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Radiographic examination of #12 depicted unusual morphology with two separate roots, i.e., mesial and distal. The radiograph also revealed poorly obturated mesial root and a missed distal root, both associated with periapical radiolucency [Figure 1]b. The final diagnosis was made on the basis of both clinical and radiographic examinations. The involved tooth had previously treated/necrotic pulp and symptomatic apical periodontitis.
After final discussion with the patient, informed consent was obtained for nonsurgical endodontic therapy. After administration of 2 ml local anesthesia with 2% lignocaine and 1:100000 epinephrine (Xicaine, ICPA Health Products Ltd, Gujarat, India), the tooth was isolated using rubber dam (Hygienic, Coltène Whaledent Inc., Cuyahoga Falls, USA) [Figure 1]c. Restorative material was removed from the access cavity, followed by the removal of previous root filling using Protaper retreatment files (Dentsply, Maillefer, Ballaigues, Switzerland) [Figure 1]d. However, the orifice of the accessory root canal was not negotiated. The patient was advised to have CBCT scan for better visualization of morphological variation and access the location of the orifice.
During the second appointment, the patient reported with CBCT scan which revealed an untreated root which was placed mesiopalatally, fused to the main root at the cervical level [Figure 2]a and [Figure 2]b. The accessory root canal was negotiated with sharp endodontic explorer (DG 16, Hu-Friedy, Chicago, IL, USA) under magnification using dental loupes 3.0x (Zumax Medical, Suzhou, China). The working length was determined by electronic apex locator (Root ZX, J Morita, Tokyo, Japan) and verified radiographically [Figure 2]c. Canal preparation was done with hand k-files (Dentsply, Maillefer, Ballaigues, Switzerland) and protaper rotary Ni-Ti instruments (Dentsply, Maillefer, Ballaigeus, Switzerland) along with copious irrigation using 5.25% sodium hypochlorite. An intracanal medicament of calcium hydroxide paste (Iodotin, TehnoDent, Belgorod, Severny, Russia) was placed up to the working length [Figure 2]d. The tooth was sealed with the temporary restoration (Cavit, 3M ESPE, Seefeld, Germany), and the patient was recalled after 2 weeks.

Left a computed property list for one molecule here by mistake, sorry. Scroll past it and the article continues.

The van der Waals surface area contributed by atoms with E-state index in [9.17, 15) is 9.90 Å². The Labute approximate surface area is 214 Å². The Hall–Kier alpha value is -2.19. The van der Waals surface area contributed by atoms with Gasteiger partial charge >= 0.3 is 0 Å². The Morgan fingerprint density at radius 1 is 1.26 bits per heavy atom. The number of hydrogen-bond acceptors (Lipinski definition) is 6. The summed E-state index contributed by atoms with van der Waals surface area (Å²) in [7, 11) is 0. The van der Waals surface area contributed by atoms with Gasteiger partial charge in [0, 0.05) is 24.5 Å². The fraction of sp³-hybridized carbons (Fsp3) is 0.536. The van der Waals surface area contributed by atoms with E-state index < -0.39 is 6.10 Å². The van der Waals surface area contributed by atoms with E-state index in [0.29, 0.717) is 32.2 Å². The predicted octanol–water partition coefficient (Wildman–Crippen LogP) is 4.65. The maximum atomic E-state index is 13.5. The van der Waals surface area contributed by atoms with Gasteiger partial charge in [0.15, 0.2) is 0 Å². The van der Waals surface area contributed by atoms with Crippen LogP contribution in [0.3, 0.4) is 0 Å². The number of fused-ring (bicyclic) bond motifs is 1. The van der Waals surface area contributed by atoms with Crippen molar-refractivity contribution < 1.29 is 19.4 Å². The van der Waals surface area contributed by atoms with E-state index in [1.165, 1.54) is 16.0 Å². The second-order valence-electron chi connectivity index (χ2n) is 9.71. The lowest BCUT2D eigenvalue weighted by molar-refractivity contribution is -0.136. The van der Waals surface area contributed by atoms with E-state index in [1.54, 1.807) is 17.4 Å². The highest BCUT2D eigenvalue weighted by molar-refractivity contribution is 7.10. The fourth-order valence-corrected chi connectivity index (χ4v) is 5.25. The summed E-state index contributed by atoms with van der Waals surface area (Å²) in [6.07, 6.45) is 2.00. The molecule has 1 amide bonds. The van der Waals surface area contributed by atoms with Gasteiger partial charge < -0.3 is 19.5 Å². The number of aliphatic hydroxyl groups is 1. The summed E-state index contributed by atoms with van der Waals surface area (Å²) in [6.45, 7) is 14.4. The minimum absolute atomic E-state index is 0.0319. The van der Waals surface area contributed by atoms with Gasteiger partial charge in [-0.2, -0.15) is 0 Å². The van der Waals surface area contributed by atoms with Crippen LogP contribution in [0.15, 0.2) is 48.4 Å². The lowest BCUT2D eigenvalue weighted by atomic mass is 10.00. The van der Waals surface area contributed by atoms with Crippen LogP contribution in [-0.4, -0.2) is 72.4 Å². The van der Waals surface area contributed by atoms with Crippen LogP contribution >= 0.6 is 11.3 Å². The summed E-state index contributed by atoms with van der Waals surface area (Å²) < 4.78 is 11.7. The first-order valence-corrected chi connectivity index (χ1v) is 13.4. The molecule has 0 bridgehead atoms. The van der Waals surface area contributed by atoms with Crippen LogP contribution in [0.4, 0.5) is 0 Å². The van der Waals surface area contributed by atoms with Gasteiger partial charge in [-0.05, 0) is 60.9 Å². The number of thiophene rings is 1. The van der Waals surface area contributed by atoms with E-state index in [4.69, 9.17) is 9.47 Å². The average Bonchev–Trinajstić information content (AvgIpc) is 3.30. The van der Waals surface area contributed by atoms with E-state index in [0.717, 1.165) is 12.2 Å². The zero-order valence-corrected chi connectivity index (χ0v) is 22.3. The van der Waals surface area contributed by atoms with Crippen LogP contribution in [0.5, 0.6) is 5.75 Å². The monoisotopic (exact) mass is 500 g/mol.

|Figure 2: (a) Cone-beam computed tomography sagittal view showing two distinct roots (arrows) in tooth #12, the extra root is located somewhat mesiopalatally, (b) cone-beam computed tomography axial view showing approximate root length of the main root and accessory root of tooth #12, (c) Working length radiograph, (d) Radiograph showing intracanal calcium hydroxide dressing|
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In the recall appointment, the patient was found to be asymptomatic; the tooth appeared in normal condition with no tenderness to percussion. Temporary restoration was removed, and canals were cleaned. An apical mineral trioxide aggregate (MTA ProRoot, Dentsply, Tulsa, Switzerland) plug was placed in both canals, followed by placement of moisted cotton and temporary restoration (Cavit, 3M ESPE, Seefeld, Germany). Next day, after the removal of temporary filling and cotton pellet, root canals were obturated with gutta percha (Meta Biomed Co., Chungcheongbuk-do, Korea) and AH Plus sealer (Dentsply, Maillefer, Ballaigues, Switzerland) using cold lateral compaction technique. The tooth was sealed with composite restoration (Charisma, Heraeus Kulzer, GmbH, Hanan, Germany), and a postoperative radiograph was taken [Figure 3]a.
|Figure 3: (a) Radiograph taken immediately after obturation of both roots in tooth #12, (b) 6-month follow-up radiograph showing resolution of periapical radiolucency in tooth #12, (c) radiograph taken after fiber post and core done in tooth #12, (d) postoperative picture after placement of PFM crown|